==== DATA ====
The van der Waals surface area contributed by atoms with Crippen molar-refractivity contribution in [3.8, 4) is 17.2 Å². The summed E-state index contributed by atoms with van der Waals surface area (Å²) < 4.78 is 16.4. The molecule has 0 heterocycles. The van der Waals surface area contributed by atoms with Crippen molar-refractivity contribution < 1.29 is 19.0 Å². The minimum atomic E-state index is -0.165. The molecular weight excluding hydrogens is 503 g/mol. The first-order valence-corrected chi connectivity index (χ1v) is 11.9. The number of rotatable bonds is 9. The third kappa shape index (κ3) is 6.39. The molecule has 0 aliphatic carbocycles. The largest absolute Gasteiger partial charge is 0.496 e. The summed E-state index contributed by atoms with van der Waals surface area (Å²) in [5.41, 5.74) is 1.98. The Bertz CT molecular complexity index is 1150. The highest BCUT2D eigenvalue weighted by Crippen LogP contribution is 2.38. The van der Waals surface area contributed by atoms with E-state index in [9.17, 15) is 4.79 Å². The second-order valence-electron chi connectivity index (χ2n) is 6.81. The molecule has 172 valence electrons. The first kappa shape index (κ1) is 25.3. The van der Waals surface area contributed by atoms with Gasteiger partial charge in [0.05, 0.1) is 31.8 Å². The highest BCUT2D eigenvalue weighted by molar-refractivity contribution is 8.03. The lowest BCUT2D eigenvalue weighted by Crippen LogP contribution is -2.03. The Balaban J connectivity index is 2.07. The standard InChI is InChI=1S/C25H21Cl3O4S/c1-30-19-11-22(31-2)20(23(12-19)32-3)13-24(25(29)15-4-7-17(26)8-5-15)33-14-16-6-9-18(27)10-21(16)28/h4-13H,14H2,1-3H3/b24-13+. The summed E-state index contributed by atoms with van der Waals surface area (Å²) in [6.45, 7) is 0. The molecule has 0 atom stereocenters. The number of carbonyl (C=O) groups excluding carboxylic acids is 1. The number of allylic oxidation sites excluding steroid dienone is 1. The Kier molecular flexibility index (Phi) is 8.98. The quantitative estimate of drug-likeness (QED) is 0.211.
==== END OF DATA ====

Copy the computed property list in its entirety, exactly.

The van der Waals surface area contributed by atoms with Crippen molar-refractivity contribution in [3.8, 4) is 17.2 Å². The summed E-state index contributed by atoms with van der Waals surface area (Å²) < 4.78 is 16.4. The molecule has 0 heterocycles. The van der Waals surface area contributed by atoms with Crippen molar-refractivity contribution < 1.29 is 19.0 Å². The minimum atomic E-state index is -0.165. The molecular weight excluding hydrogens is 503 g/mol. The first-order valence-corrected chi connectivity index (χ1v) is 11.9. The number of rotatable bonds is 9. The third kappa shape index (κ3) is 6.39. The molecule has 0 aliphatic carbocycles. The largest absolute Gasteiger partial charge is 0.496 e. The summed E-state index contributed by atoms with van der Waals surface area (Å²) in [5.41, 5.74) is 1.98. The Bertz CT molecular complexity index is 1150. The highest BCUT2D eigenvalue weighted by Crippen LogP contribution is 2.38. The van der Waals surface area contributed by atoms with E-state index in [9.17, 15) is 4.79 Å². The second-order valence-electron chi connectivity index (χ2n) is 6.81. The molecule has 172 valence electrons. The first kappa shape index (κ1) is 25.3. The van der Waals surface area contributed by atoms with Gasteiger partial charge in [0.05, 0.1) is 31.8 Å². The highest BCUT2D eigenvalue weighted by molar-refractivity contribution is 8.03. The lowest BCUT2D eigenvalue weighted by Crippen LogP contribution is -2.03. The Balaban J connectivity index is 2.07. The standard InChI is InChI=1S/C25H21Cl3O4S/c1-30-19-11-22(31-2)20(23(12-19)32-3)13-24(25(29)15-4-7-17(26)8-5-15)33-14-16-6-9-18(27)10-21(16)28/h4-13H,14H2,1-3H3/b24-13+. The summed E-state index contributed by atoms with van der Waals surface area (Å²) in [6.45, 7) is 0. The molecule has 0 atom stereocenters. The number of carbonyl (C=O) groups excluding carboxylic acids is 1. The number of allylic oxidation sites excluding steroid dienone is 1. The Kier molecular flexibility index (Phi) is 8.98. The quantitative estimate of drug-likeness (QED) is 0.211.